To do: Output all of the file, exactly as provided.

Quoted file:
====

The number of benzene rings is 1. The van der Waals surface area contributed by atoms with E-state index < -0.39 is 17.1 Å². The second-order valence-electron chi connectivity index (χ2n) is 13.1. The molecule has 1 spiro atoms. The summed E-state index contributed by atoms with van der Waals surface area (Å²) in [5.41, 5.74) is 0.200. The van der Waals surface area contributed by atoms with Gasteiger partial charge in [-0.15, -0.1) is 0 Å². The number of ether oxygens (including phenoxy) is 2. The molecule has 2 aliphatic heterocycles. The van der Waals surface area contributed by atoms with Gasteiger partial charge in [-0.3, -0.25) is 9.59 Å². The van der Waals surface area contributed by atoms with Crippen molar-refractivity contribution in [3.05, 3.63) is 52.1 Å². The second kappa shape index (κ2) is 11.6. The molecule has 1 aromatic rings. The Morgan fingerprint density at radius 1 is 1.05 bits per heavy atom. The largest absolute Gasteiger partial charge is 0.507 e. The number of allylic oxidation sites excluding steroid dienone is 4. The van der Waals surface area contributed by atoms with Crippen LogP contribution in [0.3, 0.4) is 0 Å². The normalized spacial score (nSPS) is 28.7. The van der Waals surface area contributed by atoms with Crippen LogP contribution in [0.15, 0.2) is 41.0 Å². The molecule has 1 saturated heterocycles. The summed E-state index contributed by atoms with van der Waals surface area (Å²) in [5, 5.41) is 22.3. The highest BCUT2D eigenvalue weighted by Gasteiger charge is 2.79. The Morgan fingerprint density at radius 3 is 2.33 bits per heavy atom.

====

The number of benzene rings is 1. The van der Waals surface area contributed by atoms with E-state index < -0.39 is 17.1 Å². The second-order valence-electron chi connectivity index (χ2n) is 13.1. The molecule has 1 spiro atoms. The summed E-state index contributed by atoms with van der Waals surface area (Å²) in [5.41, 5.74) is 0.200. The van der Waals surface area contributed by atoms with Gasteiger partial charge in [-0.15, -0.1) is 0 Å². The number of ether oxygens (including phenoxy) is 2. The molecule has 2 aliphatic heterocycles. The van der Waals surface area contributed by atoms with Gasteiger partial charge in [-0.3, -0.25) is 9.59 Å². The van der Waals surface area contributed by atoms with Crippen molar-refractivity contribution in [3.05, 3.63) is 52.1 Å². The second kappa shape index (κ2) is 11.6. The molecule has 1 aromatic rings. The Morgan fingerprint density at radius 1 is 1.05 bits per heavy atom. The largest absolute Gasteiger partial charge is 0.507 e. The number of allylic oxidation sites excluding steroid dienone is 4. The van der Waals surface area contributed by atoms with Crippen LogP contribution in [0.3, 0.4) is 0 Å². The normalized spacial score (nSPS) is 28.7. The van der Waals surface area contributed by atoms with Crippen LogP contribution in [0.15, 0.2) is 41.0 Å². The molecule has 1 saturated heterocycles. The summed E-state index contributed by atoms with van der Waals surface area (Å²) in [5, 5.41) is 22.3. The highest BCUT2D eigenvalue weighted by Gasteiger charge is 2.79. The Morgan fingerprint density at radius 3 is 2.33 bits per heavy atom.